prev sibling parent d-bugmail puremagic.com writes:
http://d.puremagic.com/issues/show_bug.cgi?id=9334



--- Comment #2 from Maxim Fomin <maxim maxim-fomin.ru> 2013-01-17 09:47:29 PST
---
(In reply to comment #1)
 I don't think so: The postblit (and destructor) you are seeing comes (AFAIK)
 from moving a stack allocated S() into the heap, *during* the new.

You misunderstood the point. The problem is not that D's GC does not collect structs, the problem is within foo. The code: /* to reduce phobos bloat and remove postblit*/ import core.stdc.stdio : printf; struct S { int i; ~this() { printf("%X dtor\n", i); } } auto foo() { S* s = new S(); // add any argument to new to call dtor } void main() { foo(); } Dump of assembler code for function _D4main3fooFZv: 0x0000000000418768 <+0>: push %rbp 0x0000000000418769 <+1>: mov %rsp,%rbp 0x000000000041876c <+4>: movabs $0x6362a0,%rdi 0x0000000000418776 <+14>: callq 0x41a09c <_d_newitemT> 0x000000000041877b <+19>: pop %rbp 0x000000000041877c <+20>: retq End of assembler dump. As you see there is no stack allocation. Case #2 add non-default parameter (1) Dump of assembler code for function _D4main3fooFZv: 0x0000000000418768 <+0>: push %rbp 0x0000000000418769 <+1>: mov %rsp,%rbp 0x000000000041876c <+4>: sub $0x10,%rsp 0x0000000000418770 <+8>: movabs $0x6362a0,%rdi 0x000000000041877a <+18>: callq 0x41a0c4 <_d_newitemT> 0x000000000041877f <+23>: movl $0x1,-0x8(%rbp) 0x0000000000418786 <+30>: lea -0x8(%rbp),%rsi 0x000000000041878a <+34>: mov %rax,%rdi 0x000000000041878d <+37>: movsb %ds:(%rsi),%es:(%rdi) 0x000000000041878e <+38>: movsb %ds:(%rsi),%es:(%rdi) 0x000000000041878f <+39>: movsb %ds:(%rsi),%es:(%rdi) 0x0000000000418790 <+40>: movsb %ds:(%rsi),%es:(%rdi) 0x0000000000418791 <+41>: callq 0x418798 <_D4main3fooFZv+48> 0x0000000000418796 <+46>: jmp 0x4187a2 <_D4main3fooFZv+58> 0x0000000000418798 <+48>: lea -0x8(%rbp),%rdi 0x000000000041879c <+52>: callq 0x4186f0 <_D4main1S6__dtorMFZv> 0x00000000004187a1 <+57>: retq 0x00000000004187a2 <+58>: leaveq 0x00000000004187a3 <+59>: retq End of assembler dump. Now there is S(1) (struct, not pointer - why?) which is written over memory allocated by new and dtor is called for this stack struct. Note, even if you pass 0 (which useless because i is zero anyway), dmd still emits dummy code like above except that there is 0 instead of 1. However, it need not to create a temporary S(1), just write 1 directly to value returned from new, or in other words the expected code in case #2 is: Dump of assembler code for function _D4main3fooFZv: 0x0000000000418768 <+0>: push %rbp 0x0000000000418769 <+1>: mov %rsp,%rbp 0x000000000041876c <+4>: movabs $0x6362a0,%rdi 0x0000000000418776 <+14>: callq 0x41a09c <_d_newitemT> <change allocated value>: movl $0x1, (%eax) 0x000000000041877b <+19>: pop %rbp 0x000000000041877c <+20>: retq End of assembler dump. Note, this is not about optimizing, because auto foo() { S* s = new S(1); } have no reason to create a temporary struct and than call destructor on it. -- Configure issuemail: http://d.puremagic.com/issues/userprefs.cgi?tab=email ------- You are receiving this mail because: -------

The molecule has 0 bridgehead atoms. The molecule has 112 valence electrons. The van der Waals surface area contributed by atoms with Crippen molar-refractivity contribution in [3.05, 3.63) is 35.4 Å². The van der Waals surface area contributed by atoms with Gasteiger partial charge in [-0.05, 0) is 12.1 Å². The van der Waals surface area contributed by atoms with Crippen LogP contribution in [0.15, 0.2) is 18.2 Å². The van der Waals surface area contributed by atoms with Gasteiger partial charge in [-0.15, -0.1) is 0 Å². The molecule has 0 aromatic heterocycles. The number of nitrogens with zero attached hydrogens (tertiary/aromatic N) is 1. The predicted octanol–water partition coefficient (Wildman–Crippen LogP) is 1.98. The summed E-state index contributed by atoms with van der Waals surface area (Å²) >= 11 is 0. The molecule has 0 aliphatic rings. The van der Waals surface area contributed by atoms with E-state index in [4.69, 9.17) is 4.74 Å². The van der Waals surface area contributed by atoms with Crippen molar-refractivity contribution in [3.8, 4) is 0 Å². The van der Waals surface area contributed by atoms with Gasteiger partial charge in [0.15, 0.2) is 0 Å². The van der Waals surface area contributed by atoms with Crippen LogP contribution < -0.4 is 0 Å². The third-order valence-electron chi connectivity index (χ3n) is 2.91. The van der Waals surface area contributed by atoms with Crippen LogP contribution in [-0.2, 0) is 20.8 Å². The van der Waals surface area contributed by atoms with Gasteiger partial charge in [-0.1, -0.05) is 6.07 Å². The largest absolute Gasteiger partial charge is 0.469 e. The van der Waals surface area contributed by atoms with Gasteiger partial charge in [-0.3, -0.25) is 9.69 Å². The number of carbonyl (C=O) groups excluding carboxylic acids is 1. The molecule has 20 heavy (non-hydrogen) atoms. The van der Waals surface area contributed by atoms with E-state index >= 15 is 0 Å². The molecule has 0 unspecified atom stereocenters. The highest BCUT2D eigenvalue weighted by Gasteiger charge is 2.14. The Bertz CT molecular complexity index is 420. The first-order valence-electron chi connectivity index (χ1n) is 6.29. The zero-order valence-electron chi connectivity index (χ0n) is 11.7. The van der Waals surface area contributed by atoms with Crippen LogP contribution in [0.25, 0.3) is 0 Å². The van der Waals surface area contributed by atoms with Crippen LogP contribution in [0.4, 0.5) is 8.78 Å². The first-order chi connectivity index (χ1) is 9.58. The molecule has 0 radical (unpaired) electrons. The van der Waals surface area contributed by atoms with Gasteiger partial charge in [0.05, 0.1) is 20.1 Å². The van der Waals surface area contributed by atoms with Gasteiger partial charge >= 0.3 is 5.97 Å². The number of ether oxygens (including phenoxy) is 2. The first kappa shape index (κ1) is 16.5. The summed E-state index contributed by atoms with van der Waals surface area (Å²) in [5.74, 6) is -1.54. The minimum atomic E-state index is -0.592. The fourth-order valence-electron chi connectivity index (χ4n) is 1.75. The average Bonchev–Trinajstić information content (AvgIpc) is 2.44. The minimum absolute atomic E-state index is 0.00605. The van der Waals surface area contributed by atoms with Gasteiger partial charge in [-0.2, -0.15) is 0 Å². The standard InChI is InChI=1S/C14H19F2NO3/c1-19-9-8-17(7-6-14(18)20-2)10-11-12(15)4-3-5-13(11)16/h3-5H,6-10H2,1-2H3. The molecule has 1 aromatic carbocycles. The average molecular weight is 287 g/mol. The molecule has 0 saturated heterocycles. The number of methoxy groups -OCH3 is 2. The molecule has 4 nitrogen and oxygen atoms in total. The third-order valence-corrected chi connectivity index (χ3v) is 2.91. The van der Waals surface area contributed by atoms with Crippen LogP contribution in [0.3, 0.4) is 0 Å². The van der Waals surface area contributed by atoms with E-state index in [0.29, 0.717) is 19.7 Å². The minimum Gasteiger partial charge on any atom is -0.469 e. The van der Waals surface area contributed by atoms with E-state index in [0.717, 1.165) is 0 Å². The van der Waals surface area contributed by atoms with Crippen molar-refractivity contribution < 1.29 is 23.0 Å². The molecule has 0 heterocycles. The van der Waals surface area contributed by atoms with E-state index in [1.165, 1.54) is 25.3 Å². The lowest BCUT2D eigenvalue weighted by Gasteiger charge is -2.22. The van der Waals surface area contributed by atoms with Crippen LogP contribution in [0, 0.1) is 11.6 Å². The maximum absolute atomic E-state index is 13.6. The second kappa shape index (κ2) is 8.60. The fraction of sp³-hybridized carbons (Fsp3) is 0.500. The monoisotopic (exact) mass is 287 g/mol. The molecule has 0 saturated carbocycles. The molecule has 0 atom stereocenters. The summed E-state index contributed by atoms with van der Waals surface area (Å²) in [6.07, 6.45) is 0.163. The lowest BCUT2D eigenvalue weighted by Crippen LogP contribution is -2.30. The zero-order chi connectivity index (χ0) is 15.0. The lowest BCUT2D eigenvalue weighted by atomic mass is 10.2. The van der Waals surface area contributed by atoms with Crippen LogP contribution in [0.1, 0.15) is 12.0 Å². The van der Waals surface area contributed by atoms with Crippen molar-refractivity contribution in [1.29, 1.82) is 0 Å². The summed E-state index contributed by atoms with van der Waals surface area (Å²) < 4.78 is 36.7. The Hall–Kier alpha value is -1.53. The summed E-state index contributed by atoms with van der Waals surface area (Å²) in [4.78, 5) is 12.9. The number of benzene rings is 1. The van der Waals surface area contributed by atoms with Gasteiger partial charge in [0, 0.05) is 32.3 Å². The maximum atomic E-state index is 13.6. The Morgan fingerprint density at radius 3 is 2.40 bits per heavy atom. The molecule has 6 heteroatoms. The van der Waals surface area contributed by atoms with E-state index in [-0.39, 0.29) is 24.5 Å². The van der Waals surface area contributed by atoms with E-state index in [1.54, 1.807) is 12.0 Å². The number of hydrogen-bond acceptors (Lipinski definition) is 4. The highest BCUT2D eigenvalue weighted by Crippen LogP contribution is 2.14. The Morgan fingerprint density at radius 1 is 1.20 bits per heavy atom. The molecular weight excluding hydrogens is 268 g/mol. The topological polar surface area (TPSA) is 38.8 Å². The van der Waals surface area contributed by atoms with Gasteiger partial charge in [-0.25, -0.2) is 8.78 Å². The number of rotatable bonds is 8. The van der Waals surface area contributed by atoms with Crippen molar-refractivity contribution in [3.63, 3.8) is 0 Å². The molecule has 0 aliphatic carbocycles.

Jan 17 2013